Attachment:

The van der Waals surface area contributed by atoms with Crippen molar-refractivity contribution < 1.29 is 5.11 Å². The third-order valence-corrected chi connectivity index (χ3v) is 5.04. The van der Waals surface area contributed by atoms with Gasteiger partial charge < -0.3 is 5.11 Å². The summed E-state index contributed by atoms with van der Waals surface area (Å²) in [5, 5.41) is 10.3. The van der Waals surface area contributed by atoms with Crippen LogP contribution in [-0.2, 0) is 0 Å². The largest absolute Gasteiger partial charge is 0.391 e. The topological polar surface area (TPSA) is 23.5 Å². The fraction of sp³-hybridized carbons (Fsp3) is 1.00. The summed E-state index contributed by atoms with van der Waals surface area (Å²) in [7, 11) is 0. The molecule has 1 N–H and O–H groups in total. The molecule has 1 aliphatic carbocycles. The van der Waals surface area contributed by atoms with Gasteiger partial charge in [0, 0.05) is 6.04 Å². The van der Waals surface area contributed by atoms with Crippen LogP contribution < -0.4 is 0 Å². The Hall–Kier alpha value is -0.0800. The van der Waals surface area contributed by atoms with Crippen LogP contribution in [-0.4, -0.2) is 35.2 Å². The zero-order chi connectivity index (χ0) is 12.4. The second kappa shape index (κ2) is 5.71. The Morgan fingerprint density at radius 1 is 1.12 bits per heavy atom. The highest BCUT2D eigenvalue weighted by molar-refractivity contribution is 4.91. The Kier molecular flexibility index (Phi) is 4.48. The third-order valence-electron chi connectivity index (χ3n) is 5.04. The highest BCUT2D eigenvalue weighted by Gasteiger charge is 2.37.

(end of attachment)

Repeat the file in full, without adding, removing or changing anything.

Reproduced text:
The van der Waals surface area contributed by atoms with Crippen molar-refractivity contribution < 1.29 is 5.11 Å². The third-order valence-corrected chi connectivity index (χ3v) is 5.04. The van der Waals surface area contributed by atoms with Gasteiger partial charge < -0.3 is 5.11 Å². The summed E-state index contributed by atoms with van der Waals surface area (Å²) in [5, 5.41) is 10.3. The van der Waals surface area contributed by atoms with Crippen LogP contribution in [-0.2, 0) is 0 Å². The largest absolute Gasteiger partial charge is 0.391 e. The topological polar surface area (TPSA) is 23.5 Å². The fraction of sp³-hybridized carbons (Fsp3) is 1.00. The summed E-state index contributed by atoms with van der Waals surface area (Å²) in [7, 11) is 0. The molecule has 1 N–H and O–H groups in total. The molecule has 1 aliphatic carbocycles. The van der Waals surface area contributed by atoms with Gasteiger partial charge in [0, 0.05) is 6.04 Å². The van der Waals surface area contributed by atoms with Crippen LogP contribution < -0.4 is 0 Å². The Hall–Kier alpha value is -0.0800. The van der Waals surface area contributed by atoms with Crippen LogP contribution in [-0.4, -0.2) is 35.2 Å². The zero-order chi connectivity index (χ0) is 12.4. The second kappa shape index (κ2) is 5.71. The Morgan fingerprint density at radius 1 is 1.12 bits per heavy atom. The highest BCUT2D eigenvalue weighted by molar-refractivity contribution is 4.91. The Kier molecular flexibility index (Phi) is 4.48. The third-order valence-electron chi connectivity index (χ3n) is 5.04. The highest BCUT2D eigenvalue weighted by Gasteiger charge is 2.37.